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Tomb guard

Tomb guard

Northern Wei Dynasty (386 – 534)
Terra cotta
H : 39.5 cm W : 22.5 cm
M.C. 7600

During the Eastern Han Era (25 – 220), among the statuettes placed in tombs, a warrior, with a raised arm holding a lance made from a perishable material, participates in an exorcism ritual in order to protect the residence of the sensitive soul (po) from evil influences. During the Western Jin Era (265 – 316), his face wore a terrifying expression, perhaps due to a mask worn during the ceremony.

This protective figure, associated with a monstrous animal, horned on the back, gradually took on a growing importance. Tomb guards (zhenmuyong) are split into military officials and civil officials. Two fantastic creatures, “beasts guarding the tomb” (zhenmushou) also accompany them. Under the Northern Qi (550 – 577), a group of six statuettes comprising two soldiers, two civil officials and two fantastic animal tomb guards, considered earth spirits, were placed at tomb entrances. Starting from the Sui Era (581 – 618), four officials were identified with the four guards of the continents (Sanskrit lokapāla) in Buddhism, considered the four guards of directions (fangxiang) or four divine guards (tianwang).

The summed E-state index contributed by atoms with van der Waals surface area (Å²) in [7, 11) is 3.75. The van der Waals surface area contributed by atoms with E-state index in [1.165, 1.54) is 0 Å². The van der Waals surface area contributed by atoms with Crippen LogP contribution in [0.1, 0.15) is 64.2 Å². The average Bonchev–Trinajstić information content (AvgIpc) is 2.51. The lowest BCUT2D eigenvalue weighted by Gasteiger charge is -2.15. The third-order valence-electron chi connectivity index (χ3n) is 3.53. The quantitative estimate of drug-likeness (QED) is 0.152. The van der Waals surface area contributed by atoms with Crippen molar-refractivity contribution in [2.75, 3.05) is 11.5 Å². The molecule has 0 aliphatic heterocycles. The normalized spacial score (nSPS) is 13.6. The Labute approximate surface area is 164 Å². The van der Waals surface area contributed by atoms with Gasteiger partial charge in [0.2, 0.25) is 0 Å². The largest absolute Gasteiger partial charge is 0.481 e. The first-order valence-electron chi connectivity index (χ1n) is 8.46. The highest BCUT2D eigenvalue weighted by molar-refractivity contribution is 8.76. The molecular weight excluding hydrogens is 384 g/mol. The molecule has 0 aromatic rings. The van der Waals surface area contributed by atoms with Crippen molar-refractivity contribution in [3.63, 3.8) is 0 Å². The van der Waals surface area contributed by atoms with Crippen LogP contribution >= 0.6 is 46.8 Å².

The Cernuschi Museum’s statuette presents an exception to the pieces produced during the 3rd and 4th centuries. The near-cartoonish stylisation of exorcists during the Jin Era gives way to a more natural face, which beams a benevolent smile. The sleeves show through the armour. The wide coat tails, which protect the pants, constitute the lower part of the clothing.

Auteur de la notice : Gilles Béguin
Collection : The Three Kingdoms and Six Dynasties period
Mode d'acquisition : Donation of the Cernuschi Museum Society of Friends, 1930.
  • Gardien de tombe

Gardien de tombe
© Musée Cernuschi